Dementia and The Holidays: What to Expect with Your Loved One

Dementia and The Holidays

With Thanksgiving just around the corner, it’s only natural to start thinking about the holidays. While it’s a happy time for most families, it’s important to be mindful that it’s also a very tough time for others who may be coping with serious issues or life transitions. It can be especially hard for those who have a loved one with a dementia diagnosis as the holidays don’t look the same anymore. Century-long traditions like decorating the tree may be forgotten and your loved one with dementia may not even remember Christmas is coming. It’s completely normal to be upset over this, but there are ways to still make the most out of the season and ensure your family can experience some holiday cheer.

Space out holiday visits. Understandably, everyone in your family is going to handle the dementia diagnosis of a loved one differently. It’s important to give each person enough time to sit with the news and digest it before the holidays roll around. After everyone is made aware of the situation and has had ample time to process, next comes the conversation about how the holidays will be different this year. Seniors with dementia can easily become overwhelmed by big crowds, so the traditional Christmas dinner with your children, siblings, nieces and nephews may not be the best bet. Instead, discuss alternate arrangements with your family that will put the needs of your loved one first. Spacing out holiday visits over the course of a few days can be much less overwhelming than one big Christmas celebration. This may seem like a downer, but staggering the holiday celebrations will allow each person in your family the opportunity to have a more meaningful connection with your loved one.

Go with the flow! This can be especially difficult if you’re more of a Type A personality, but it’s essential to adopt the “go with the flow” philosophy when it comes to dementia. Because the forgetfulness comes and goes, it’s much easier for everyone to just roll with what your loved one needs in that moment instead of trying to correct them. Attempting to “correct” their behavior could lead to even more feelings of confusion or agitation. For example, if your loved one says it’s time for dessert after the appetizers, let them eat cake!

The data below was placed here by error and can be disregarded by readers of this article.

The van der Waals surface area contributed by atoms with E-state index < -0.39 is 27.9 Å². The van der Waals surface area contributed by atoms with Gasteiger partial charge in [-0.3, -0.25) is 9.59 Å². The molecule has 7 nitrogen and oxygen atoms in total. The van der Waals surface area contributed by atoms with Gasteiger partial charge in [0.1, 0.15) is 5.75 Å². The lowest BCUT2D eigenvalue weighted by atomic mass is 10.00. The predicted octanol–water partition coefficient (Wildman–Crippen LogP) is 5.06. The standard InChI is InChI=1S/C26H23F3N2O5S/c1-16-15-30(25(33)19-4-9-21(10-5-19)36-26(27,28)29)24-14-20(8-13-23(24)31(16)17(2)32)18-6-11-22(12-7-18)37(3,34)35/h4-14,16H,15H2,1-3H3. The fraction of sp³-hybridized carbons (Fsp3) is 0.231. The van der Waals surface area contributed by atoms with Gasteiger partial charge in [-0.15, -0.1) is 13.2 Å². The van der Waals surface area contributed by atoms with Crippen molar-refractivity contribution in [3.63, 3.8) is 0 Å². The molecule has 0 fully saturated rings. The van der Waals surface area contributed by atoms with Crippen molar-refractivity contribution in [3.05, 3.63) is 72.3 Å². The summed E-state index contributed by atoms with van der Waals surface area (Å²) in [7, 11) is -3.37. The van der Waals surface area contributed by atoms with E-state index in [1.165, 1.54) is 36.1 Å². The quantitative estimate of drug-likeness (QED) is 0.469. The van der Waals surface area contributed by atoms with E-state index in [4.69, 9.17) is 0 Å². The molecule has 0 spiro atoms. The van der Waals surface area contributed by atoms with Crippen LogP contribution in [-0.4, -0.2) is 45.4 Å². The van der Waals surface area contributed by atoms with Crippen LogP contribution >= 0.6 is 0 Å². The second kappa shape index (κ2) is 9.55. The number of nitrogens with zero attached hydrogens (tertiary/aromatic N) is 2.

Try starting new traditions. Depending on the severity of their diagnosis, your loved one might not be able to take part in the same yearly traditions like going to cut down the Christmas tree or cooking a 12 course holiday dinner from scratch. However, this doesn’t mean the holiday spirit is gone. Try something new with your loved one like wrapping gifts or making ornaments together. Avoid using any decorations that are too flashy with blinking lights or loud noises as they can be especially unsettling for people with dementia. Painting a snowy Christmas scene on a round ornament could be very fun and even therapeutic for your loved one.

Memory support for seniors in Camden County NJ

One of the best ways your loved one can maximize their cognitive abilities and retain their independence is through professional memory support in a community setting. At Collingswood, Tapestries memory care residents have the opportunity to live in a caring, homelike environment where they are safe to enjoy their hobbies and have meaningful experiences this holiday season, as well as every day after.

We also have Life Enrichment Team Specialists on site 24 hours a day, 7 days a week to provide specialized support for Tapestries residents, which includes personal care and cognitive exercises to maximize quality of life.

If your loved one is showing early signs of dementia, please call UMC at Collingswood today to find out how our memory care team can meet the needs of your senior parent. To learn more about Tapestries memory care in Camden County, please visit our website at:

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